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From Aaron Bannert <aa...@clove.org>
Subject Re: cvs commit: apr STATUS
Date Tue, 05 Feb 2002 16:30:22 GMT
On Wed, Feb 06, 2002 at 12:07:58AM +1000, Brian Havard wrote:
> On OS/2 the only native mechanism that has cross-process lock behaviour is
> file locking (which is yuck because then you have to have a lock file). In
> fact I suspect the only reason we have cross-process locks at all is that
> some platforms only have file locks so the API was created to fit these
> platforms' capabilities.
> 
> Wouldn't it be more useful & portable for the cross-process lock type to
> have the "lock all" behaviour, considering that on non-threaded platforms
> it amounts to the same thing? I'd expect that any platform that has threads
> would also have process sharable mutexes, making a "lock all" API universal
> to all platforms, threaded or not.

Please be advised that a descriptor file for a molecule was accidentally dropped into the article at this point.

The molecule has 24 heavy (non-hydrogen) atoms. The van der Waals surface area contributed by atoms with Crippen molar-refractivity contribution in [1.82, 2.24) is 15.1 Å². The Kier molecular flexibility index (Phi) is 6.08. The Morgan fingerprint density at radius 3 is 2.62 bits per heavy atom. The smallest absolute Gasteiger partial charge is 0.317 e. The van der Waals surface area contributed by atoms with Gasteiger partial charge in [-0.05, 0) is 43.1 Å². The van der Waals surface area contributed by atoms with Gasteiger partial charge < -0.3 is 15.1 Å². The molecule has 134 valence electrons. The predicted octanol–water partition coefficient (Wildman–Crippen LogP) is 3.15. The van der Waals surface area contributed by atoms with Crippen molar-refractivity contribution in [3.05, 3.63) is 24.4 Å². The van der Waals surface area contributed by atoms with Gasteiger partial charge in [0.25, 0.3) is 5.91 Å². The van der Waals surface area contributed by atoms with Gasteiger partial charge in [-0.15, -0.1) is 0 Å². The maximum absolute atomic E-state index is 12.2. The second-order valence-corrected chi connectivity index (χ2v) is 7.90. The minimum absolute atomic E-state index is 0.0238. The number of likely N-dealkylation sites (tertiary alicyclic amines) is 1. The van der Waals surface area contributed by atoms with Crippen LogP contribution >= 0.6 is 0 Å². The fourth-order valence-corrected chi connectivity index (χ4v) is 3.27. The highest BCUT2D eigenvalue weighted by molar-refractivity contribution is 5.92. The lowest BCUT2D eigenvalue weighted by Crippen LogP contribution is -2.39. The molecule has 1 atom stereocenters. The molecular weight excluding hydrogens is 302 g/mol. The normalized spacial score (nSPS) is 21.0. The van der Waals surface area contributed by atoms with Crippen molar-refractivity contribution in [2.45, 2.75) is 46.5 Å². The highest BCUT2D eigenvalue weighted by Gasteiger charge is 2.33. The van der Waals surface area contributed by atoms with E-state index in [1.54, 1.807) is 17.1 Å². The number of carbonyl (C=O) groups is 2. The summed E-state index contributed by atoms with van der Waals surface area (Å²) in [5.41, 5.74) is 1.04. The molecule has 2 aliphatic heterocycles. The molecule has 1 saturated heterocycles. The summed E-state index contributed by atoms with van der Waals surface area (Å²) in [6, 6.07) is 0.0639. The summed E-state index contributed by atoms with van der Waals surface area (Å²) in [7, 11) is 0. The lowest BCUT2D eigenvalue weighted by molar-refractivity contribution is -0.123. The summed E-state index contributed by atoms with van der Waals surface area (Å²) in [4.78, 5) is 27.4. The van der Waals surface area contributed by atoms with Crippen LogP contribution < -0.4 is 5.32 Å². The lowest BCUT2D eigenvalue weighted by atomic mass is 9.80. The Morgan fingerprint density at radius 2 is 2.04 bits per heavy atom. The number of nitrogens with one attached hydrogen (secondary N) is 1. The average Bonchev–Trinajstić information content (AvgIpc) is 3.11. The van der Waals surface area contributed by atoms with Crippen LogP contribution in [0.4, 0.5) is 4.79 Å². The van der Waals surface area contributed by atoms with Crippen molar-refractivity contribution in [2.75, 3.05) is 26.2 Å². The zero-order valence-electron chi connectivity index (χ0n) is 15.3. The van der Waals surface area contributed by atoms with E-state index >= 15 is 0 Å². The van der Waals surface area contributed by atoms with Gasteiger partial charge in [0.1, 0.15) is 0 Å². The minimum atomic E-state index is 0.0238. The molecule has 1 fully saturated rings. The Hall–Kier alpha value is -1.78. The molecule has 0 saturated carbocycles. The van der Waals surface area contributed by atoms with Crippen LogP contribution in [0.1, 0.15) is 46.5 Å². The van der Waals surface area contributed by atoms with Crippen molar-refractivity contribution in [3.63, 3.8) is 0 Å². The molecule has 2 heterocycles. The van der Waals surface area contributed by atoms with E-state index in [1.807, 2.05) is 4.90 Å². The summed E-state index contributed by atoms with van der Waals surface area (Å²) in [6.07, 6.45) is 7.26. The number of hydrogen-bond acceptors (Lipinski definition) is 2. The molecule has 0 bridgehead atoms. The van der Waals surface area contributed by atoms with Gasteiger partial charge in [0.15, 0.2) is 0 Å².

I still may add an apr_global_mutex_t type (OtherBill doesn't agree with
the name) that works the same as LOCKALL used to work.

> Is it ever useful to have the cross-process behaviour in a threaded
> application? (not meant as a rhetorical question but I can't think of any
> cases off the top of my head).

Not in a purly threaded application, but apache tends to be a hybrid.
It is necessary for supporting single-threaded multi-process MPMs.

Think of prefork: since most cross-process lock types on unix do not
simultaneously support thread locking.  fcntl() behaves like this, for
example. A LOCKALL mechanism that used fcntl() would also have to use
pthread locks to keep the threads synchronized, which unnecessarily
burdens the lock/unlock implementations. Since prefork only needs
cross-process locking, the current apr_proc_mutex mechanism is ideal.

OTOH, something like perchild could benefit from an apr_global_lock_t,
since it has both threads and processes that need to share a listen_rec
and serialize over the accept(). The implementation could decide if it
needed nested proc_mutex and thread_mutex types, or if there was a type
that could do it all at once.

-aaron

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